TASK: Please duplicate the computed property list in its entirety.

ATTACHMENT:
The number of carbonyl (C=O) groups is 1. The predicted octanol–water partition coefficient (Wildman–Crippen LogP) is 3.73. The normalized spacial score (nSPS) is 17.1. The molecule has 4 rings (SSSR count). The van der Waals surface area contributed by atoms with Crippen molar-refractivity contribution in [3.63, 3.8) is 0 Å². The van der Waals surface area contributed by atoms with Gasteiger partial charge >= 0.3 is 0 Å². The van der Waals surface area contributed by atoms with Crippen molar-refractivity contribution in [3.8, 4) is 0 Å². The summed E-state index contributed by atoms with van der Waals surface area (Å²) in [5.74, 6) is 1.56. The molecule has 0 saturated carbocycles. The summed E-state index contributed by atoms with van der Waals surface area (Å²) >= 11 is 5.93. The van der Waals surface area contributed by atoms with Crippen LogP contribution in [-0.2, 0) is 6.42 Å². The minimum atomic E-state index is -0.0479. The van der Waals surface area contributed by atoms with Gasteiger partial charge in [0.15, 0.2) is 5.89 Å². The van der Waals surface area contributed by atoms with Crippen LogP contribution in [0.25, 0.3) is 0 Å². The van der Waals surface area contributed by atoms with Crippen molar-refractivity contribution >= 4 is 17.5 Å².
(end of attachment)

The number of carbonyl (C=O) groups is 1. The predicted octanol–water partition coefficient (Wildman–Crippen LogP) is 3.73. The normalized spacial score (nSPS) is 17.1. The molecule has 4 rings (SSSR count). The van der Waals surface area contributed by atoms with Crippen molar-refractivity contribution in [3.63, 3.8) is 0 Å². The van der Waals surface area contributed by atoms with Gasteiger partial charge >= 0.3 is 0 Å². The van der Waals surface area contributed by atoms with Crippen molar-refractivity contribution in [3.8, 4) is 0 Å². The summed E-state index contributed by atoms with van der Waals surface area (Å²) in [5.74, 6) is 1.56. The molecule has 0 saturated carbocycles. The summed E-state index contributed by atoms with van der Waals surface area (Å²) >= 11 is 5.93. The van der Waals surface area contributed by atoms with Crippen LogP contribution in [-0.2, 0) is 6.42 Å². The minimum atomic E-state index is -0.0479. The van der Waals surface area contributed by atoms with Gasteiger partial charge in [0.15, 0.2) is 5.89 Å². The van der Waals surface area contributed by atoms with Crippen LogP contribution in [0.25, 0.3) is 0 Å². The van der Waals surface area contributed by atoms with Crippen molar-refractivity contribution >= 4 is 17.5 Å².